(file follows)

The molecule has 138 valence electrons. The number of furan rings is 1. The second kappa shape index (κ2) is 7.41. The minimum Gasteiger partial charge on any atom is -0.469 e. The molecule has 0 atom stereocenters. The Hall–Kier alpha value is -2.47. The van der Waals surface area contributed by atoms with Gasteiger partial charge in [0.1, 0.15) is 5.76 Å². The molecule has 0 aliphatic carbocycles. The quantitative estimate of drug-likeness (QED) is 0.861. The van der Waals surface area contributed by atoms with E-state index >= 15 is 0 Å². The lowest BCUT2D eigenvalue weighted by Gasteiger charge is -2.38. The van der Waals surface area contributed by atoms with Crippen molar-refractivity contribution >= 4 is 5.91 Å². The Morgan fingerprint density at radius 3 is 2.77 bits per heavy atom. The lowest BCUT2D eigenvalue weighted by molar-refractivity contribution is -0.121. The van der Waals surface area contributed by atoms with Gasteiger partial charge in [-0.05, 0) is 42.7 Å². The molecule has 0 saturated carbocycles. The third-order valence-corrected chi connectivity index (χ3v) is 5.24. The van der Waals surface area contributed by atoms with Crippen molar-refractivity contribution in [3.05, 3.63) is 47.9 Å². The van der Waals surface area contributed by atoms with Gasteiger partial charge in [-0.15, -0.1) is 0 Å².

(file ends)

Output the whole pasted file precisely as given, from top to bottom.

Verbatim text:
The molecule has 138 valence electrons. The number of furan rings is 1. The second kappa shape index (κ2) is 7.41. The minimum Gasteiger partial charge on any atom is -0.469 e. The molecule has 0 atom stereocenters. The Hall–Kier alpha value is -2.47. The van der Waals surface area contributed by atoms with Gasteiger partial charge in [0.1, 0.15) is 5.76 Å². The molecule has 0 aliphatic carbocycles. The quantitative estimate of drug-likeness (QED) is 0.861. The van der Waals surface area contributed by atoms with E-state index >= 15 is 0 Å². The lowest BCUT2D eigenvalue weighted by Gasteiger charge is -2.38. The van der Waals surface area contributed by atoms with Crippen molar-refractivity contribution >= 4 is 5.91 Å². The Morgan fingerprint density at radius 3 is 2.77 bits per heavy atom. The lowest BCUT2D eigenvalue weighted by molar-refractivity contribution is -0.121. The van der Waals surface area contributed by atoms with Gasteiger partial charge in [-0.05, 0) is 42.7 Å². The molecule has 0 saturated carbocycles. The third-order valence-corrected chi connectivity index (χ3v) is 5.24. The van der Waals surface area contributed by atoms with Crippen molar-refractivity contribution in [3.05, 3.63) is 47.9 Å². The van der Waals surface area contributed by atoms with Gasteiger partial charge in [-0.15, -0.1) is 0 Å².